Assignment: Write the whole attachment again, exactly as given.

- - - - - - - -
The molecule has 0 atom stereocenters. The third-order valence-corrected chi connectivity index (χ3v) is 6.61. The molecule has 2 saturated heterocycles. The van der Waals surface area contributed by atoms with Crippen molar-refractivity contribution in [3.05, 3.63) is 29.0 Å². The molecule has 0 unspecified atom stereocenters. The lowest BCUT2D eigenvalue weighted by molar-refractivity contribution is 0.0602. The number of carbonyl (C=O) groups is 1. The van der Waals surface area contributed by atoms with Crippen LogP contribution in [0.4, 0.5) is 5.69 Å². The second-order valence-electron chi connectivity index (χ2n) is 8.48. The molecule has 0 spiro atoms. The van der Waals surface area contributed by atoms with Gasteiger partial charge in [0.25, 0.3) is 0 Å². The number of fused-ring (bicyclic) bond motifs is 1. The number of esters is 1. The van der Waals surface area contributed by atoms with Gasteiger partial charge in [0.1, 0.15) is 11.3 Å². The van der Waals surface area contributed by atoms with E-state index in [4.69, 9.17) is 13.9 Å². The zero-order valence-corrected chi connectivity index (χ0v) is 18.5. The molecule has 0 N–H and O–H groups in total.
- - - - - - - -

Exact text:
The molecule has 0 atom stereocenters. The third-order valence-corrected chi connectivity index (χ3v) is 6.61. The molecule has 2 saturated heterocycles. The van der Waals surface area contributed by atoms with Crippen molar-refractivity contribution in [3.05, 3.63) is 29.0 Å². The molecule has 0 unspecified atom stereocenters. The lowest BCUT2D eigenvalue weighted by molar-refractivity contribution is 0.0602. The number of carbonyl (C=O) groups is 1. The van der Waals surface area contributed by atoms with Crippen LogP contribution in [0.4, 0.5) is 5.69 Å². The second-order valence-electron chi connectivity index (χ2n) is 8.48. The molecule has 0 spiro atoms. The van der Waals surface area contributed by atoms with Gasteiger partial charge in [0.25, 0.3) is 0 Å². The number of fused-ring (bicyclic) bond motifs is 1. The number of esters is 1. The van der Waals surface area contributed by atoms with Gasteiger partial charge in [0.1, 0.15) is 11.3 Å². The van der Waals surface area contributed by atoms with E-state index in [4.69, 9.17) is 13.9 Å². The zero-order valence-corrected chi connectivity index (χ0v) is 18.5. The molecule has 0 N–H and O–H groups in total.